Women are heavily represented in the images, in depictions of factories, fields and everyday life. Although relatively unremarkable by today’s standards, female participation in areas traditionally regarded as male-dominated occupations was trumpeted by the regime as evidence of true equality in contrast to the grudging granting of votes to women by most of Europe and the US in the early part of the 20th century. The Soviets were also keen to rebut some of the anti-communist propaganda being bandied about which said that sexual relations had also been collectivised, assisted by the fact that on-demand abortion was legal until 1936 in Russia, something that was not going to go down well in conservative societies abroad where traditional family values were held dear. Feminine beauty is also emphasised in a number of the images as another charge made against the Soviet regime was that it produced ugly, brutalised women by forcing them to work in heavy labour (an image of a swimmer is even captioned: “Communism is not a menace to Beauty”).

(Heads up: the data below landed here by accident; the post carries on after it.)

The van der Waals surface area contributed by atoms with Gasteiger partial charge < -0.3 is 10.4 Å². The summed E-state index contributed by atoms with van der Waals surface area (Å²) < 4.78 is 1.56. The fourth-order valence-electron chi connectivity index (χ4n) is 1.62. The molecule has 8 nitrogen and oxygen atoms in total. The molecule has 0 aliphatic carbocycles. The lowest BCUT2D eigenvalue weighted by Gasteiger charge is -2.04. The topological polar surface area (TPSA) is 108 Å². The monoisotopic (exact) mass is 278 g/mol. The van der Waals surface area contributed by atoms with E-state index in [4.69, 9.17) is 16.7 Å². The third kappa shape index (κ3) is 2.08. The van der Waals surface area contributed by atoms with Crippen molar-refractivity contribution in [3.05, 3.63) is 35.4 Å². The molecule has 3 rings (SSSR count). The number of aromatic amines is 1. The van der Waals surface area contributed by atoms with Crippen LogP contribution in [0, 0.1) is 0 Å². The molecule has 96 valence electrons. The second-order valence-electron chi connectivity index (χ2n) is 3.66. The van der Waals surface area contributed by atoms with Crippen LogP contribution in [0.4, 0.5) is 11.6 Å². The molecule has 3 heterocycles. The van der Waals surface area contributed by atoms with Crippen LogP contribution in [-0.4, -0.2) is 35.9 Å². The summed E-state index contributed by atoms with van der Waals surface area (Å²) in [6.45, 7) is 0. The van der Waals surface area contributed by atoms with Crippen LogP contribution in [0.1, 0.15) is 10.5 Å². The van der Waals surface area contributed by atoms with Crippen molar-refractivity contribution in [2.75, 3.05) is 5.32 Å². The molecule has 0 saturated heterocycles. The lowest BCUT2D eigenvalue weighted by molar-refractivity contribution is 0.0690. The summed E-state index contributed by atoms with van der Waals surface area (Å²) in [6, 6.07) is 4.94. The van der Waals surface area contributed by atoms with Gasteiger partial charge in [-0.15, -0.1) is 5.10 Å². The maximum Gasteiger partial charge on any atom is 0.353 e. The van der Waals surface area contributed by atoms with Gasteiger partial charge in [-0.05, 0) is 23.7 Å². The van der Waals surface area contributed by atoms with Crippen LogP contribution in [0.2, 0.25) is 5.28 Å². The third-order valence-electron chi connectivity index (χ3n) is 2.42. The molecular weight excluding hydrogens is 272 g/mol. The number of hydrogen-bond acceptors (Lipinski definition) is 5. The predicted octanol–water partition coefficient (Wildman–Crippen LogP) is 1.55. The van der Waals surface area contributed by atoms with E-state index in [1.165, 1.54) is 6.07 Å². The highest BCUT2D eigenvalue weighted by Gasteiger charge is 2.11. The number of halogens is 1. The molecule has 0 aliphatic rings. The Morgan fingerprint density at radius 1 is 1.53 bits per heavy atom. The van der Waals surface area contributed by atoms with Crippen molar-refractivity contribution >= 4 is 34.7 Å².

It appears that this publication is playing it very safe. Interestingly, Stalin himself doesn’t make an appearance in the book (Lenin also only makes a brief appearance through a handwritten note and a statue), which by the standards of the time, is astounding. All of this would indicate to me that the publishers wanted to produce something that would reach as wide an audience as possible and that there would be nothing in the book that could be used to criticise the central message of happiness-through-communism. Although the Stalin cult was all pervasive at home it appeared to be permissible to tone it down for a foreign audience and instead focus on the happy contented lives of ordinary people being led under his benovlent reign.
The overall narrative produced by these images is very simple; life is much better under communism than capitalism. This core message is hammered home to the viewer through the sheer brute force of an overwhelming number of images designed to prevent any alternative reading of this book. It is remarkably effective in doing this.